Joshua Tree National Park Travel Guide

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Why Go To Joshua Tree National Park

Joshua Tree National Park, established as a national monument in 1936 and then later as a national park in 1994, sprawls across approximately 800,000 acres. Joshua Tree is a deserted wilderness, with few facilities or services, however, those very reasons draw nearly 3 million yearly visitors. Located just outside Palm Springs, California, and about 140 miles east of Los Angeles, the desert park is actually made up of two distinct desert ecosystems, the Mojave and the Colorado.

The stark and sometimes surreal landscape, shaped by fierce winds and rains, is famous for its Joshua trees. Still, a wide variety of other plants and animals call the park home, including bighorn sheep, coyotes and jack rabbits. Joshua Tree is also a magnet for rock climbers, as there are more than 8,000 established climbing routes scattered throughout the park. In the springtime, large swaths of wildflowers become a big draw for many visitors. Plus, the incredibly clear night sky, unpolluted by artificial lights, make the park a great place to stargaze.

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Best of Joshua Tree National Park

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Joshua Tree National Park Travel Tips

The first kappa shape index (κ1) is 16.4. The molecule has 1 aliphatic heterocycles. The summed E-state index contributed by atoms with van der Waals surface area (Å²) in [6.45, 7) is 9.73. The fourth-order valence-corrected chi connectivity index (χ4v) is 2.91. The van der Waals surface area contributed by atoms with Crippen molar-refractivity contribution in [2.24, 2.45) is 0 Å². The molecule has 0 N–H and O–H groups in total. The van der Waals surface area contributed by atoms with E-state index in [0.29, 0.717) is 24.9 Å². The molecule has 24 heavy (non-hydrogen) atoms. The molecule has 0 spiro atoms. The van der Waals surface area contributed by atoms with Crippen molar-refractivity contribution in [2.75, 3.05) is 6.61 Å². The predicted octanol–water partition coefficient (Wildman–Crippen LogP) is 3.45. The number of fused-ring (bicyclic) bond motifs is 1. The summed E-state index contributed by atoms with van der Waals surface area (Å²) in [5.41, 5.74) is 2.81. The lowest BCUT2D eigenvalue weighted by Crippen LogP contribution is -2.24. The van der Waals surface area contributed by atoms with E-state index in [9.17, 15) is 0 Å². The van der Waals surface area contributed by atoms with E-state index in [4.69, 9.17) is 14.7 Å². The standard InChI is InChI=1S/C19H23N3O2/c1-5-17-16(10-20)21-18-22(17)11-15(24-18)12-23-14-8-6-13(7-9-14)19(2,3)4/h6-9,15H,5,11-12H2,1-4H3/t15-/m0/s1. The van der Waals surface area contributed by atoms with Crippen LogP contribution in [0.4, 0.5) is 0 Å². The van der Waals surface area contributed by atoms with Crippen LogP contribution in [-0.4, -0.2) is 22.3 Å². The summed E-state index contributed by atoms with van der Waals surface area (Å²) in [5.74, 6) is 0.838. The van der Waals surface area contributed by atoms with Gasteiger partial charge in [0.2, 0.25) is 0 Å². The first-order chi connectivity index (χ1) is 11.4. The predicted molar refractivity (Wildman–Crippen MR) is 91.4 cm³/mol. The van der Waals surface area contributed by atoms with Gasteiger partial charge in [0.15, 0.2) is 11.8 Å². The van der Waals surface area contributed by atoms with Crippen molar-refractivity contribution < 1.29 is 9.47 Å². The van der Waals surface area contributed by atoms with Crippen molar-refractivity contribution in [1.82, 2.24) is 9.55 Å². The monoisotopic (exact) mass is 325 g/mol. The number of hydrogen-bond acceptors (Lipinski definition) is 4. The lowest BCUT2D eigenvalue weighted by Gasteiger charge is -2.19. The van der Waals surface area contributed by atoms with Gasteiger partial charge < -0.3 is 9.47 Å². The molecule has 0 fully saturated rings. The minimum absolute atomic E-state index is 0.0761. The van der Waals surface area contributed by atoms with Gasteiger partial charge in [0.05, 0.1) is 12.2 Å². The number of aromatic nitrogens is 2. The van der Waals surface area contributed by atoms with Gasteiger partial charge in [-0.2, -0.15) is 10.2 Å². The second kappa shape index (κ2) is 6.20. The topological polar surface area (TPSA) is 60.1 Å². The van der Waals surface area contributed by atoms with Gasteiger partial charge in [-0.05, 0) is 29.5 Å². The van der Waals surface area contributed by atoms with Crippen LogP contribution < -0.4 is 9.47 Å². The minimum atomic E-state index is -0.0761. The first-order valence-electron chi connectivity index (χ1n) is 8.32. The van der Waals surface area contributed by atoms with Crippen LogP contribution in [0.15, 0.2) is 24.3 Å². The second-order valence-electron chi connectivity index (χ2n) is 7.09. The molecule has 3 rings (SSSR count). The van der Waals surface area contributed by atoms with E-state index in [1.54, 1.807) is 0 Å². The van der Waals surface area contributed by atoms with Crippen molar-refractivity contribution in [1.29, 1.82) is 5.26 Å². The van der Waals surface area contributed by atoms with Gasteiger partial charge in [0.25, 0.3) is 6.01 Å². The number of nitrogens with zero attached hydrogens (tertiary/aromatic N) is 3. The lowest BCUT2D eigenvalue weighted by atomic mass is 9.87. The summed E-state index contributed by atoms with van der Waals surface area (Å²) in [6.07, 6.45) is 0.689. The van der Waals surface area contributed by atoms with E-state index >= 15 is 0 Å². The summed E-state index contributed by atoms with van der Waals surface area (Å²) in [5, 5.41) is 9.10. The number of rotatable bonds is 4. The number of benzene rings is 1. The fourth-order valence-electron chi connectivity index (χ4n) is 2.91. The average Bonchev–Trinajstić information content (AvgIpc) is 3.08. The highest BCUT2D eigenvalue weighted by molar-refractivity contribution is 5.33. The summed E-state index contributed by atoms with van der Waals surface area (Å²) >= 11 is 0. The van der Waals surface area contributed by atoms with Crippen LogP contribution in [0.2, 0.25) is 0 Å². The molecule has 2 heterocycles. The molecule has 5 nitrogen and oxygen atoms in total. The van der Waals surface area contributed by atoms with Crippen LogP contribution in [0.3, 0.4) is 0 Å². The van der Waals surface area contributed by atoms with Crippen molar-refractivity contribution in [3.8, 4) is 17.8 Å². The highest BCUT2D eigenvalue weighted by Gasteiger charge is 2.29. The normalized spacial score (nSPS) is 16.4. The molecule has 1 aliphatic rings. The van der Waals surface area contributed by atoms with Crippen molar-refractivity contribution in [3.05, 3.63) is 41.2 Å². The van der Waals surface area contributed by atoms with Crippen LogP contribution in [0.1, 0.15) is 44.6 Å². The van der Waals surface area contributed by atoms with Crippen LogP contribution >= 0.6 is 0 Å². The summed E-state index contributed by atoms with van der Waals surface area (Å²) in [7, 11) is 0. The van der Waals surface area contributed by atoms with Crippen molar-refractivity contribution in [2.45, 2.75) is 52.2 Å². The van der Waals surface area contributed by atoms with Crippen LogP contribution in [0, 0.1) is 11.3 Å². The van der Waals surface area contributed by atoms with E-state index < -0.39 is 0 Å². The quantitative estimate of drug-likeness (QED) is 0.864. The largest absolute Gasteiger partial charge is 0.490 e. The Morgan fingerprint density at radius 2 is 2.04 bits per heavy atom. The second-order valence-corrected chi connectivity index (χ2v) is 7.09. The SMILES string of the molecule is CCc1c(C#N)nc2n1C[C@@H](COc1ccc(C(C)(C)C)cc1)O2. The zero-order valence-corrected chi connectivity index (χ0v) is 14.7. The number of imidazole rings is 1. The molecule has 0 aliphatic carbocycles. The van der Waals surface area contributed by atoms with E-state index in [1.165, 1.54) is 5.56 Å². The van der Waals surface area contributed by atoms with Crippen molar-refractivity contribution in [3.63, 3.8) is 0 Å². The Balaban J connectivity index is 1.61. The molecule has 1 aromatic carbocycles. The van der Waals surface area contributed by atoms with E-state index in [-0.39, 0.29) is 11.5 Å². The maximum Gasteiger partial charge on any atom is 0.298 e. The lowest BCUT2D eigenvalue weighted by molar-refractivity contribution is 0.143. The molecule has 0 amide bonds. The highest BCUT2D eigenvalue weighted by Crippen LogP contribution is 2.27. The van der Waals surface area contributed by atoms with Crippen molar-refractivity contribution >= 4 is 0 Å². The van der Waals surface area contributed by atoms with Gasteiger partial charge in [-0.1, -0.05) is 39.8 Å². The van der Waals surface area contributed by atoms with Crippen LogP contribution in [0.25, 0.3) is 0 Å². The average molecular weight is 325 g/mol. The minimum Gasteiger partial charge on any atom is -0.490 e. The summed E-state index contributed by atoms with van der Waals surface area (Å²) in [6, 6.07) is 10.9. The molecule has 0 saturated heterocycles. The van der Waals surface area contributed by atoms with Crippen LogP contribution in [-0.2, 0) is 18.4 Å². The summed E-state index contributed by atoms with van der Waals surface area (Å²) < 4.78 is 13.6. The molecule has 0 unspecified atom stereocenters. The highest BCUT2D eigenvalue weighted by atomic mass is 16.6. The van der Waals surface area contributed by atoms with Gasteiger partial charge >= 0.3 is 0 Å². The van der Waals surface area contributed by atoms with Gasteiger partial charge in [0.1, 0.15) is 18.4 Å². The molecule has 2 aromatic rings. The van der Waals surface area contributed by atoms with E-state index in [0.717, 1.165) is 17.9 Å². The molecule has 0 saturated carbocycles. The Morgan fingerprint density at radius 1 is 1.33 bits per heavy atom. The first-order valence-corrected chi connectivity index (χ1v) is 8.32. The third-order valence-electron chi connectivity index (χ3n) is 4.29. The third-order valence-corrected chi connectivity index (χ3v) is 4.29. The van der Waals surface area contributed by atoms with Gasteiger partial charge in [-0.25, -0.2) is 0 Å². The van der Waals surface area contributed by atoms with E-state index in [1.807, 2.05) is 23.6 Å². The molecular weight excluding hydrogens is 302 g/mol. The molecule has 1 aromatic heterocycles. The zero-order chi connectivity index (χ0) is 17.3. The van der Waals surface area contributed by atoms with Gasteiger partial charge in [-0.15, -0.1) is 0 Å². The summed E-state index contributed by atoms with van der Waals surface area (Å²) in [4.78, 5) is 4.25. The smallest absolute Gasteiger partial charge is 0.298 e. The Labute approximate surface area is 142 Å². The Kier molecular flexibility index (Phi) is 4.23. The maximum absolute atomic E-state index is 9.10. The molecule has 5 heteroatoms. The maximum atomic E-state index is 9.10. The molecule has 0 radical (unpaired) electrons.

Best Months to Visit

The best time to visit Joshua Tree National Park is March to May and October to November. Though the park is open year-round, temperatures are most comfortable in the spring and fall, with an average high of about 85 degrees. It's worth noting that temperatures vary depending on where you are in the park. Daytime winter temperatures hover around 60 degrees, while nighttime temps dip to 30 degrees. What's more, it occasionally snows at higher elevations. Summers can be sweltering, with temperatures reaching more than 100 degrees during the day and around 75 degrees at night.

Weather in Joshua Tree National Park

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Average Temperature (°F)
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72
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80
54
89
63
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103
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68
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57
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46
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40
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Average Precipitation (in)
0.52
0.61
0.45
0.13
0.09
0.01
0.48
0.81
0.4
0.2
0.2
0.58
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See details for When to Visit Joshua Tree National Park

Data sourced from the National Climatic Data Center

What You Need to Know

  • Bring water There is no water available in the park (though you can purchase some in the visitor centers). Bring at least one gallon per person, per day, especially if you will be hiking or climbing in the park.
  • Wear sunscreen and protective clothing There is little to no shade in most places. Bring sunscreen, sunglasses, protective clothing, a wide-brimmed hat and think about bringing a parasol, too.